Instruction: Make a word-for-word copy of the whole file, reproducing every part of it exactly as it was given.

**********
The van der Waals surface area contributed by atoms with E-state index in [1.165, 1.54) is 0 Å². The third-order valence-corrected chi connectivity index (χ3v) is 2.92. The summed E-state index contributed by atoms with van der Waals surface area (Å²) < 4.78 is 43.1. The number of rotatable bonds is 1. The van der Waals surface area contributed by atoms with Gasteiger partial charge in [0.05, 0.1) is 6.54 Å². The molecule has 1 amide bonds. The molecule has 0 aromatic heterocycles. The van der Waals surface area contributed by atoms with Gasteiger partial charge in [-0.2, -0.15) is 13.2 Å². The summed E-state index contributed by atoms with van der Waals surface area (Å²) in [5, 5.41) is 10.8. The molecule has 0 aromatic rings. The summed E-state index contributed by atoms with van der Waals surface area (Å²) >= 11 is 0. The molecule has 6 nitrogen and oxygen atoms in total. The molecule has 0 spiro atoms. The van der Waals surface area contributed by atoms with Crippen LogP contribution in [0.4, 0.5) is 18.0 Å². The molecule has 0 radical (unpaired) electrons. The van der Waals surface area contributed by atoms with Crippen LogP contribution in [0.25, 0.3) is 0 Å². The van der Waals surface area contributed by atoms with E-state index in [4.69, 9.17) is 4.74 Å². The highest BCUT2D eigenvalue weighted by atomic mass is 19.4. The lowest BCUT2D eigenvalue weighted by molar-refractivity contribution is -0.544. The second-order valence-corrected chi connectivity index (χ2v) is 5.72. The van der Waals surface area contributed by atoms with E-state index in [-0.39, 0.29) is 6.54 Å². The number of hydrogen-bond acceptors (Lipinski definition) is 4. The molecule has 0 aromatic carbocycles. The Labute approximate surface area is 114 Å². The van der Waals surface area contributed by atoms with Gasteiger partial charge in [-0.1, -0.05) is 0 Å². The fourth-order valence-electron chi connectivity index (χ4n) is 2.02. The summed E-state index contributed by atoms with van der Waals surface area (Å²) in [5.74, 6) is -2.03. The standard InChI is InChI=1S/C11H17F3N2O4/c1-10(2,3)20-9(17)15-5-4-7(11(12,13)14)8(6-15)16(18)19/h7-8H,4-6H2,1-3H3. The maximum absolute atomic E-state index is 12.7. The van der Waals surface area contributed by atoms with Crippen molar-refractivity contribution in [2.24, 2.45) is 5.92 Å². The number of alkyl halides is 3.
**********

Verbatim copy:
The van der Waals surface area contributed by atoms with E-state index in [1.165, 1.54) is 0 Å². The third-order valence-corrected chi connectivity index (χ3v) is 2.92. The summed E-state index contributed by atoms with van der Waals surface area (Å²) < 4.78 is 43.1. The number of rotatable bonds is 1. The van der Waals surface area contributed by atoms with Gasteiger partial charge in [0.05, 0.1) is 6.54 Å². The molecule has 1 amide bonds. The molecule has 0 aromatic heterocycles. The van der Waals surface area contributed by atoms with Gasteiger partial charge in [-0.2, -0.15) is 13.2 Å². The summed E-state index contributed by atoms with van der Waals surface area (Å²) in [5, 5.41) is 10.8. The molecule has 0 aromatic rings. The summed E-state index contributed by atoms with van der Waals surface area (Å²) >= 11 is 0. The molecule has 6 nitrogen and oxygen atoms in total. The molecule has 0 spiro atoms. The van der Waals surface area contributed by atoms with Crippen LogP contribution in [0.4, 0.5) is 18.0 Å². The molecule has 0 radical (unpaired) electrons. The van der Waals surface area contributed by atoms with Crippen LogP contribution in [0.25, 0.3) is 0 Å². The van der Waals surface area contributed by atoms with E-state index in [4.69, 9.17) is 4.74 Å². The highest BCUT2D eigenvalue weighted by atomic mass is 19.4. The lowest BCUT2D eigenvalue weighted by molar-refractivity contribution is -0.544. The second-order valence-corrected chi connectivity index (χ2v) is 5.72. The van der Waals surface area contributed by atoms with E-state index in [-0.39, 0.29) is 6.54 Å². The number of hydrogen-bond acceptors (Lipinski definition) is 4. The molecule has 0 aromatic carbocycles. The Labute approximate surface area is 114 Å². The van der Waals surface area contributed by atoms with Gasteiger partial charge in [-0.1, -0.05) is 0 Å². The fourth-order valence-electron chi connectivity index (χ4n) is 2.02. The summed E-state index contributed by atoms with van der Waals surface area (Å²) in [5.74, 6) is -2.03. The standard InChI is InChI=1S/C11H17F3N2O4/c1-10(2,3)20-9(17)15-5-4-7(11(12,13)14)8(6-15)16(18)19/h7-8H,4-6H2,1-3H3. The maximum absolute atomic E-state index is 12.7. The van der Waals surface area contributed by atoms with Crippen molar-refractivity contribution in [2.24, 2.45) is 5.92 Å². The number of alkyl halides is 3.